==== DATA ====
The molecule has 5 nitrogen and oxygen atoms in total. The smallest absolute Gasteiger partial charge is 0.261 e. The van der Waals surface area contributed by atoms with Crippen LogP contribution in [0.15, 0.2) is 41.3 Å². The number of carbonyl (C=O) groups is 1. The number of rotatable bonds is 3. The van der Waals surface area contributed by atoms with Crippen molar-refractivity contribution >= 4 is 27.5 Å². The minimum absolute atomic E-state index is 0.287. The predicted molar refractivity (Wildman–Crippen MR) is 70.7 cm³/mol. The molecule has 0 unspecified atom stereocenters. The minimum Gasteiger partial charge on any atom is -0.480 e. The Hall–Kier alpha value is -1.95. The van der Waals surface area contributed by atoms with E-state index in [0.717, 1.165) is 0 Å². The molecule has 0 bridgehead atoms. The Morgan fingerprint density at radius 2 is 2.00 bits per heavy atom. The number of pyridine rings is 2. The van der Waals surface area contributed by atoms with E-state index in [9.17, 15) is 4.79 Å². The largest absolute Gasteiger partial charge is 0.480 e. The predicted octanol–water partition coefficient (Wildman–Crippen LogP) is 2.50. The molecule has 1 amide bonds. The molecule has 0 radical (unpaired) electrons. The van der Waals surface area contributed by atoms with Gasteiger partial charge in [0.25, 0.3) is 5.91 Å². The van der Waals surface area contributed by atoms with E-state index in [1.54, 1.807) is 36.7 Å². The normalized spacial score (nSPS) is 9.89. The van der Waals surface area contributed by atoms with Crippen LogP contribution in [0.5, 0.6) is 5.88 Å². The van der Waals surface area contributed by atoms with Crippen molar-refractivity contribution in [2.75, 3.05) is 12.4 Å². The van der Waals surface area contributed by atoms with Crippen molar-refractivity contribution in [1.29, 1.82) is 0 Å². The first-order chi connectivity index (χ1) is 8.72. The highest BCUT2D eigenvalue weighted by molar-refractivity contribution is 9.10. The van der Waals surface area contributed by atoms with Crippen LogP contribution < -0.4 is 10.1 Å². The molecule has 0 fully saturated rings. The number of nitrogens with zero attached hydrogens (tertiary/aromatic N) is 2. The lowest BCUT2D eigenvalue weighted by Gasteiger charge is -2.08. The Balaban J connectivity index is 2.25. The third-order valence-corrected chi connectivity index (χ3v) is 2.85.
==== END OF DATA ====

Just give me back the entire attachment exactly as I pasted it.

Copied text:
The molecule has 5 nitrogen and oxygen atoms in total. The smallest absolute Gasteiger partial charge is 0.261 e. The van der Waals surface area contributed by atoms with Crippen LogP contribution in [0.15, 0.2) is 41.3 Å². The number of carbonyl (C=O) groups is 1. The number of rotatable bonds is 3. The van der Waals surface area contributed by atoms with Crippen molar-refractivity contribution >= 4 is 27.5 Å². The minimum absolute atomic E-state index is 0.287. The predicted molar refractivity (Wildman–Crippen MR) is 70.7 cm³/mol. The molecule has 0 unspecified atom stereocenters. The minimum Gasteiger partial charge on any atom is -0.480 e. The Hall–Kier alpha value is -1.95. The van der Waals surface area contributed by atoms with E-state index in [0.717, 1.165) is 0 Å². The molecule has 0 bridgehead atoms. The Morgan fingerprint density at radius 2 is 2.00 bits per heavy atom. The number of pyridine rings is 2. The van der Waals surface area contributed by atoms with E-state index in [9.17, 15) is 4.79 Å². The largest absolute Gasteiger partial charge is 0.480 e. The predicted octanol–water partition coefficient (Wildman–Crippen LogP) is 2.50. The molecule has 1 amide bonds. The molecule has 0 radical (unpaired) electrons. The van der Waals surface area contributed by atoms with Gasteiger partial charge in [0.25, 0.3) is 5.91 Å². The van der Waals surface area contributed by atoms with E-state index in [1.54, 1.807) is 36.7 Å². The normalized spacial score (nSPS) is 9.89. The van der Waals surface area contributed by atoms with Crippen LogP contribution in [0.5, 0.6) is 5.88 Å². The van der Waals surface area contributed by atoms with Crippen molar-refractivity contribution in [2.75, 3.05) is 12.4 Å². The van der Waals surface area contributed by atoms with Crippen molar-refractivity contribution in [1.29, 1.82) is 0 Å². The first-order chi connectivity index (χ1) is 8.72. The highest BCUT2D eigenvalue weighted by molar-refractivity contribution is 9.10. The van der Waals surface area contributed by atoms with Crippen LogP contribution < -0.4 is 10.1 Å². The molecule has 0 fully saturated rings. The number of nitrogens with zero attached hydrogens (tertiary/aromatic N) is 2. The lowest BCUT2D eigenvalue weighted by Gasteiger charge is -2.08. The Balaban J connectivity index is 2.25. The third-order valence-corrected chi connectivity index (χ3v) is 2.85.